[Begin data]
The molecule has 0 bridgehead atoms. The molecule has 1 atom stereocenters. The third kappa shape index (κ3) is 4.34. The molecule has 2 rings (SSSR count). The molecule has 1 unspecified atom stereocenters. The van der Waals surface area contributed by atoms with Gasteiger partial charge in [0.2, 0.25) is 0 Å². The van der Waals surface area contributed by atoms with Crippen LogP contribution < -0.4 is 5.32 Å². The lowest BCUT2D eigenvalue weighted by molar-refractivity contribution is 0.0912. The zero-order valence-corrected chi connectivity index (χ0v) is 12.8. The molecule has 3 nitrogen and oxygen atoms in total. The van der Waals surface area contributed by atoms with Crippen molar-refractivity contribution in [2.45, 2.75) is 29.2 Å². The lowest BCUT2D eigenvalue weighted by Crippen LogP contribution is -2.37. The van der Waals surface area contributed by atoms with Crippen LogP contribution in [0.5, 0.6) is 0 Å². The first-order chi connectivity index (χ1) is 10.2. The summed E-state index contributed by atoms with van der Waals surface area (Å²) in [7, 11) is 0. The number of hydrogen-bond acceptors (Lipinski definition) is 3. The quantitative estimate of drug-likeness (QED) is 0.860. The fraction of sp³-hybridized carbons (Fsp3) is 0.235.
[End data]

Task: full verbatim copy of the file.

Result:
The molecule has 0 bridgehead atoms. The molecule has 1 atom stereocenters. The third kappa shape index (κ3) is 4.34. The molecule has 2 rings (SSSR count). The molecule has 1 unspecified atom stereocenters. The van der Waals surface area contributed by atoms with Gasteiger partial charge in [0.2, 0.25) is 0 Å². The van der Waals surface area contributed by atoms with Crippen LogP contribution < -0.4 is 5.32 Å². The lowest BCUT2D eigenvalue weighted by molar-refractivity contribution is 0.0912. The zero-order valence-corrected chi connectivity index (χ0v) is 12.8. The molecule has 3 nitrogen and oxygen atoms in total. The van der Waals surface area contributed by atoms with Crippen molar-refractivity contribution in [2.45, 2.75) is 29.2 Å². The lowest BCUT2D eigenvalue weighted by Crippen LogP contribution is -2.37. The van der Waals surface area contributed by atoms with Crippen LogP contribution in [0.5, 0.6) is 0 Å². The first-order chi connectivity index (χ1) is 10.2. The summed E-state index contributed by atoms with van der Waals surface area (Å²) in [7, 11) is 0. The number of hydrogen-bond acceptors (Lipinski definition) is 3. The quantitative estimate of drug-likeness (QED) is 0.860. The fraction of sp³-hybridized carbons (Fsp3) is 0.235.